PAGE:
Buck stood above his water bowl, his tongue lapping at the glazed ceramic until long after the last drops were gone. His head lifted, and he looked over his shoulder, ears perked up.
“The squirrels are coming, I know it. Where is Barry?” he thought.
He wandered to their bedroom and sniffed the covers. He could smell the distinctly different scents of both Eve and Barry. Though they had been gone for hours, their essence lingered.
“Maybe a nap,” he pondered, placing one paw on the bed on Barry’s side. Just then he heard the car pull up.
“HOORAY, BARRY! BARRY, YOU’RE HOME! I LOVE YOU!”
He loped headlong into the living room, bashing into the side of the couch as he overshot his “sentry spot” at the edge of the window. Something was amiss, though.
“THAT’S NOT BARRY’S CAR. THAT’S NOT EVE’S CAR,” he barked. His hackles shot up, and he mustered all of the power of his dog-vice. “GO AWAY. BARRY DOESN’T WANT YOU HERE. THIS IS MY HOUSE. THIS IS BARRY’S HOUSE. GO AWAY!”
Both doors opened, and a man and a woman stepped out. Buck’s heart skipped, and his tail began to wag furiously.
It was Barry and Eve.
“BARRY! BARRY, I LOVE YOU! WHERE IS YOUR CAR, BARRY?”
He launched toward the door as hard as he could falling over on his side as his traction failed on the freshly buffed hardwood floor. Buck scratched at the door and whined. “BARRY, WHAT’S GOING ON? WHERE’S YOUR CAR, BARRY?”
The jingle of keys could be heard. It was like Barry’s keychain, but slightly different. As the key slid into the lock, Barry soothed, “Easy, Bucky-boy. Easy. It’s just us.”
“I KNOW IT’S JUST YOU. WHERE’S YOUR CAR BARRY? WHAT’S HAPPENING?”
The door swung open. Barry was trying to speak, but Buck bowled into him, charging into the yard, barking at the strange car.
Eve giggled. “I think Buck likes it.”
Barry picked himself up and laughed. “You like it, boy? You wanna go for a ride?”
Buck froze and looked over his shoulder. It was only then that he realized he had forgotten about his hackles. They went flat again, his tail wagged happily, and he began to pant.
“YES” he barked.
“I think that’s a yes,” Eve mused. “I’ll get his leash.”
“LEASH! WALK? OR RIDE?”
“C’mon, boy,” Barry beckoned as he walked to the car and opened the massive rear gate. It was a bit more of a jump than to get in Eve’s car, but still no trouble for him. He immediately began sniffing every surface that he could reach with his nose, while Barry continued to laugh.
Eve returned with Buck’s leash and collar. She sidled up to Barry and gave him a hug. “See? It was the right choice. I love it. Buck loves it. And I know you love it, too.”
Barry closed the hatch and gave the sleek white car a pat as he returned to the driver’s seat.
The Dormans’ 1986 Komodo Nurim, in Silky White
Sometime in 2006
The Final Ride
Barry strapped the safety belt around his body. His eyes fell to the inch long tear in the faded burgundy fabric of the driver’s seat. His hands grasped the worn grips of the steering wheel. The key turned in the tumbler with a bit of effort. The 2.5 liter six gasped and wheezed, but came to life, loping with a slightly uneven idle.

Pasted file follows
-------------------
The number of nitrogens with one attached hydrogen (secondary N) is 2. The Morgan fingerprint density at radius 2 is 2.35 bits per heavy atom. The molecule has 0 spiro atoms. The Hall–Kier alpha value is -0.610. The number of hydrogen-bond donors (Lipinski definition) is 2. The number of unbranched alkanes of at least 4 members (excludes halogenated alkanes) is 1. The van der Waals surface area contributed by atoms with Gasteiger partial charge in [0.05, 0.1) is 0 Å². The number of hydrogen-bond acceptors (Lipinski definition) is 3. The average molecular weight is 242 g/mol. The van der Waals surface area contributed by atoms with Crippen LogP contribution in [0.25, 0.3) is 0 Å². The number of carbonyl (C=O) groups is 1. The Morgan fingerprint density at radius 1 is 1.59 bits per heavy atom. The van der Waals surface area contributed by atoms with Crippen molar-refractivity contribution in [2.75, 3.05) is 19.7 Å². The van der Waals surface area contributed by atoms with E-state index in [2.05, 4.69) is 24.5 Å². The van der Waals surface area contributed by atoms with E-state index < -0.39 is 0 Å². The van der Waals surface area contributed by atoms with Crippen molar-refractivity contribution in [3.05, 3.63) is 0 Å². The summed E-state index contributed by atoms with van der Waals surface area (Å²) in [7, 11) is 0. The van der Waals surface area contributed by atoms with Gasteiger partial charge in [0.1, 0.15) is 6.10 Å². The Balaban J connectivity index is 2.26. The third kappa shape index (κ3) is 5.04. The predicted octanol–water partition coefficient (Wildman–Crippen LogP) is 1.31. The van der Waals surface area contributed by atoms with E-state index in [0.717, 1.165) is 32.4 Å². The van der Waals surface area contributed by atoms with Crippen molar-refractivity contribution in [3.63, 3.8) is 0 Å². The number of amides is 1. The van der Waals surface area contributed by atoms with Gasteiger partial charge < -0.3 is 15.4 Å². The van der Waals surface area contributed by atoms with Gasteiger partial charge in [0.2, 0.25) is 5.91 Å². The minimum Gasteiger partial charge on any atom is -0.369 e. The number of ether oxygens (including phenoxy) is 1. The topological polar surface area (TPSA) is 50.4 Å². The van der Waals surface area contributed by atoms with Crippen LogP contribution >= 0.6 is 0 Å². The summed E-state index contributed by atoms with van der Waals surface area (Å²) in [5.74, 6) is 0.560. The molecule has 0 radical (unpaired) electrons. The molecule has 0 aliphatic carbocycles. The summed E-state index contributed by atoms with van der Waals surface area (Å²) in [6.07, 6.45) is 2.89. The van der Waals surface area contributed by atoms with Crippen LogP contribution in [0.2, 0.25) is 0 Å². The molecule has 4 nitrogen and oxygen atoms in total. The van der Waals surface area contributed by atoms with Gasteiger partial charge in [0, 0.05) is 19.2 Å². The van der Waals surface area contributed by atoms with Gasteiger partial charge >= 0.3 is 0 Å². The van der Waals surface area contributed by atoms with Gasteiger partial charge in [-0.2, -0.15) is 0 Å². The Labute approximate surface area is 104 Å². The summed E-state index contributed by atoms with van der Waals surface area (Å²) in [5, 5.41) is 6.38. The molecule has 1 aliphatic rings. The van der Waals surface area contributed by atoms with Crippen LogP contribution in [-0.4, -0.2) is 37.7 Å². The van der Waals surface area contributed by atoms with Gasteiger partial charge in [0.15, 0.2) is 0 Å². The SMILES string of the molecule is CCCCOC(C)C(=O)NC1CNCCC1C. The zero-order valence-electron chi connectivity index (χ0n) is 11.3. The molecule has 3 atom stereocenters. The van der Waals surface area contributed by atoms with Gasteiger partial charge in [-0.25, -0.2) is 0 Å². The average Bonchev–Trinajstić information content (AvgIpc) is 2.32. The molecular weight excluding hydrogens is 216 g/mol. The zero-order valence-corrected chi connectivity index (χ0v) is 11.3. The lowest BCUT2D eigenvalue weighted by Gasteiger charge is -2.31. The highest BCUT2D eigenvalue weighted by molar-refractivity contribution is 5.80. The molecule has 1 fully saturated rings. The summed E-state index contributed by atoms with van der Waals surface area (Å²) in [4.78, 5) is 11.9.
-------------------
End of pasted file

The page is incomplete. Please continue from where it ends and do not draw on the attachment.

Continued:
A rerun of “Car Talk” was playing on NPR. Barry turned up the volume slightly, then reached up and adjusted the rearview mirror. Sitting up in the cargo area, panting and smiling was Duke, his 3-year-old Golden Lab. Barry sighed, and a lump rose in his throat. Fond memories came back of his years with Buck, and of the hundreds of adventures that the had had in the car.
His eyes moved forward, just beyond the cracked dash and faded hood. Eve stood before the car, withered, gray, but ever-smiling. She waved and blew him a kiss. Other memories flooded back; times with the grandchildren as they grew, years of dinner parties with friends who were now gone. Of trips to the local nursery for gardening supplies for their old home.
Times had changed so much for the elder Dormans; they had just welcomed their third great-grandchild. They had sold the house they had lived in for almost 50 years and moved to a senior community. Buck had passed on, and with time, Duke entered their time as their new love.
And now, another major change.
Barry knew this would be his last drive. He was too old, his reflexes too slow, and his mind too clouded to deal with driving any more. With the amenities offered by their community and support of two nearby granddaughters, he no longer had the need to drive.
He glanced down at the odometer on the Komodo. 199,997. Fitting, that on his last drive, the odometer would turn over 200k. And though Barry was filled with emotion and conflict at having to give up his reliable friend of 20 years, there was solace in the knowledge that his son, Mark, would be taking the car… and attempting to restore it to its former glory.
Congratulations @koolkei !
And thanks to everyone who posted and made this round so great.
For posterity, the order of finish for the top 7 is:
I look forward to the next round, whoever it ends up with.